Saturday, 16 July 2005

A la mode at all costs

I’m in the wrong mood today… for this blog. It’s sunny and I’m all mellow.

Oh, hang on: I am still upset about something: perfume reformulations! A few weeks ago, the whole of the fragrance board I belong to was up in arms because Luca Turin had announced Guerlain were reformulating all their scents, even though they weren’t being forced to by some regulation. We’re right to be angry about it: perfume may not be essential to our lives (although it is to a lot of us), but it’s like art, and, just like works of art, fragrances can acquire the status of “classics” and shouldn’t be tampered with.

I never mind it when some modern theatre director decides to set a Shakespeare play, say, in another period or another location; it doesn’t matter; it does no harm to Shakespeare – he’s “bigger” than that. The original play is still there to be made a hash of by the next avant-garde director.

But those Guerlain classics will soon disappear for ever: perfume has a limited lifespan. It is a scandal and an outrage. And the same goes for all the other perfumes that have already been tweaked beyond recognition. There are too many to mention. Nearly every perfume house has one or more on its conscience. So I’ll just slapped Guerlain for now.

What about “reformulating” some of those works of classical music that are not so popular these days with the younger generation? I’m sure some of Mozart's pieces could do with a bit of a revamp. There are still “too many notes”, aren’t there?

9 comments:

  1. oh, I was all frightened there for a second when I saw "mellow." xoxoxo

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  2. I would have liked to have been in the meeting where the topic of reformulating the perfumes was brought up for discussion. In my wildest dreams I cannot imagine how that idea was sold.

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  3. No worries, M, it was just the heat.

    Yes, you can see it, can't you? This person stands up in the middle of a meeting and goes, "Hey, tell you what? Why don't we reformulate our classic fragrances? We could upset hundreds of thousands of women all over the world and lose their loyalty, and probably not gain any new customers in the process." The others, "Yeah, let's!"

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  4. So glad you recovered quickly from your bout of mellow, J!

    i think the problem may be that there are too many choices in today's market, and women aren't loyal to one scent anymore. Back in the days when a woman had her signature scent, it seemed like an investment in one's image to purchase the pure parfum, the fancy bottles, the dusting powder, lotion, etc. Nowadays, with so many choices, most women have at least a few different scents - so they tend to want to spend less on each bottle. There are probably relatively few people who will spend $$$ on many bottles - most of them MUA frag hags, no doubt!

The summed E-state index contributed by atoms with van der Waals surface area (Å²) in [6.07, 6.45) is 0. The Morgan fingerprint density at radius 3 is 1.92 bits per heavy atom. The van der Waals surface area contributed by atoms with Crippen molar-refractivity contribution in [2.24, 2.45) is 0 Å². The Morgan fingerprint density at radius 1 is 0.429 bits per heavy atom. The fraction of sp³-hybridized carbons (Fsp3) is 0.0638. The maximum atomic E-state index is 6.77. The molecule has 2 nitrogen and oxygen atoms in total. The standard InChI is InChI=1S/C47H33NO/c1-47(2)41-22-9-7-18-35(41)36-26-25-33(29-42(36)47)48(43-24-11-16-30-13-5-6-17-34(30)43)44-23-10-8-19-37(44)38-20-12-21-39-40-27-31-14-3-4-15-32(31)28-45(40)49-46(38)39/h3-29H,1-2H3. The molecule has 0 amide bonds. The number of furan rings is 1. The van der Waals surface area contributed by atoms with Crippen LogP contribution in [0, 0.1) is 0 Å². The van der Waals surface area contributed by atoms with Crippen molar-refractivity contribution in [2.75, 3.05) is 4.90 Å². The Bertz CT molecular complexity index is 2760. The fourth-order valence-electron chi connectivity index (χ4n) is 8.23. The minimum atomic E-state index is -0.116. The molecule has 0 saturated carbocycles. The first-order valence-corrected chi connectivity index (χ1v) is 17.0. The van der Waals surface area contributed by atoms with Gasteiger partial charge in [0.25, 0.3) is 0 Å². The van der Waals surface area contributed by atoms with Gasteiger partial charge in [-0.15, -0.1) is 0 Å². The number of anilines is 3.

At any rate, i share your grief and rage at the molestation of classics.

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  5. But the revamped scents won't cost less, will they? I thought the aim was to make them more "modern", lighter perhaps, and thereby more attractive to a younger clientele.

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  6. An SA at the Caron boutique here in NYC and I had a conversation that belonged on some sort of X-Files knockoff show, as, in the quiet shadowy nook where Caron keeps their urns of extrait de parfum, we confessed in knowing tones that we believed Guerlain was using IFRA's guidelines on allergens as an excuse to cheapen their formulations and pad their profit margins, at the expense of their reputation as purveyors of quality stuff. My guess is that they will not by any means lower the retail cost of fragrances; they will lower their own costs of raw materials. Guerlain seems to have been taken with a spasm of reformulation madness: L'Instant for Men and Shalimar Light were recent releases, and both seem to have been already reformulated.

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  7. It really makes me very sad.

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  8. "we confessed in knowing tones that we believed Guerlain was using IFRA's guidelines on allergens as an excuse to cheapen their formulations and pad their profit margins, at the expense of their reputation as purveyors of quality stuff"

    This is a conversation I have had in the vicinity of Caron urns with a notably well-informed French SA. While we cannot at this point know for sure, it makes perfect sense in terms of a quasi-human profit-first mindset - and it makes me wild with anger.

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  9. I'm sure we're right about all this. We will never be told the truth, though.

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